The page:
Wednesday, March 30, 2016

March 30, 2016

I don’t know where I’d be if it wasn’t for my vibrant and yes, somewhat offbeat and often quirky sense of humor. Life is hard, and if you couldn’t laugh at yourself and the way you end up on your ass from time to time, how would you get through it? I’ve heard it said that the human body cannot produce laughter and ulcers at the same time – that it’s chemically impossible for it to do so. I don’t know if that’s true, or not. But it sure sounds as if it should be.

It’s hard not to be tense in these times. It’s also hard to, as they say, “not let the turkeys get you down”. Like everything else in life, keeping a good sense of humor, and exercising it on a regular basis is a decision.

But it’s a decision well made.

My daughter and I are in our fifth week of our fitness regimen. Most days we go together, but some days because of her schedule, she meets me there. The facility is beautiful, and though we have missed a couple of days due to being under the weather, we don’t either of us let that bother us. A missed day does not a regimen break. And trust me, over the last few weeks we’ve each had plenty to chuckle about as we’ve tried to get back into the swing of things. Even self-depreciating laughter helps.

On Monday, when we’d finished the last element of our routine—the swim—we were relaxing in the hydro-therapy pool, which we do every time we go there. This is a hot tub with jets, and is about twice the size of any one I’ve seen at any hotel. It isn’t as hot as a regular Jacuzzi, just warm enough to help sore and recently worked muscles. A father was bringing his small daughter, complete with water wings, into the pool. The child’s mother was already in the water, so daddy lifted her, intending to hand her over. The moment her small body cleared the edge of the pool, the toddler began to pump her legs, mid-air, for all she was worth.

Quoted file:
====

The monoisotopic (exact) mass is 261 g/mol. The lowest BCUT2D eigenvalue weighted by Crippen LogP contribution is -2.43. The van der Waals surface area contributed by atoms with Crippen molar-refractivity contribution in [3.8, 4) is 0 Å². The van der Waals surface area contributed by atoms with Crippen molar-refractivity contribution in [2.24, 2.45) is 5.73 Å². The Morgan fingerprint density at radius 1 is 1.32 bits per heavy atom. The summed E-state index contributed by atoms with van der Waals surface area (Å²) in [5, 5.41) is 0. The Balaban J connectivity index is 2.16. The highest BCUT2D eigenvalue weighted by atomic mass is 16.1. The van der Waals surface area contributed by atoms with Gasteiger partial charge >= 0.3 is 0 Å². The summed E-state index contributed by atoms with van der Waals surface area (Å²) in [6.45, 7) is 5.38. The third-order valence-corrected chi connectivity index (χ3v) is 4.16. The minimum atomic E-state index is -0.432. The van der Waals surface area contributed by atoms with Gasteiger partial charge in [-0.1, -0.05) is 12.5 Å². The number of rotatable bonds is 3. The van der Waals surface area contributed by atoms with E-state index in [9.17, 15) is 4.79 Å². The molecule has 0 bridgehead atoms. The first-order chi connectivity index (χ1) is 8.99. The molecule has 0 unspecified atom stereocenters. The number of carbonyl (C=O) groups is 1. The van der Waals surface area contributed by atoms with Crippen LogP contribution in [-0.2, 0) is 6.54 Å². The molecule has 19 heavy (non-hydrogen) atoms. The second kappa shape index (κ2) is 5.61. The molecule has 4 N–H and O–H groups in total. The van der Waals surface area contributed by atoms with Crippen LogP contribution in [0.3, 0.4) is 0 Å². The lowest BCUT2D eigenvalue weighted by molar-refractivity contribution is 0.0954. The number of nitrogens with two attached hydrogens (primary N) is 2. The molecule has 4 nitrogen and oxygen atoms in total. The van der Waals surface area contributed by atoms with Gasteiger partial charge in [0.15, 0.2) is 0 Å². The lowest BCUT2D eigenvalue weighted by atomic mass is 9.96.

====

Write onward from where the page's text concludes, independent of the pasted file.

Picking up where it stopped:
Jenny and I burst out laughing, because we were both reminded of our puppies being lowered into the bathtub.

Watching kids play is a good way to grab yourself some lighter mood. They are totally invested in their world, and in that world there is nothing but play. Do you still play? Maybe not in the sandbox, but do you take time to just have fun? It’s a difficult habit to cultivate, because the adult in us insists that we need to be serious and do what needs doing and not waste any time! I just love those memes on Face Book, that talk about being too tired to “adult” today. Aside from making me smile, they tell me I’m not the only one to feel that way, and that’s always a comfort.

I was beginning to fall into the trap of thinking that the time spent at the gym and the pool—about nine hours a week counting travel time—was infringing on my more serious and important “work time”. It took me a couple of weeks to convince myself that if I just stick with it for a few more weeks, then my energy will improve so that the time I do spend working will in fact be more productive. It’s getting there. Already, my daughter has confessed she isn’t nearly as tired during her work day as she was pre-exercise program. It does this mother’s heart good when her child who is not a child can admit that her mom was right, after all.

It is hard to keep your sense of humor in fit shape, just as it’s hard to keep your body that way. And like your body, if you let your humor go without proper exercise, it takes a while for you to get it back where it should be.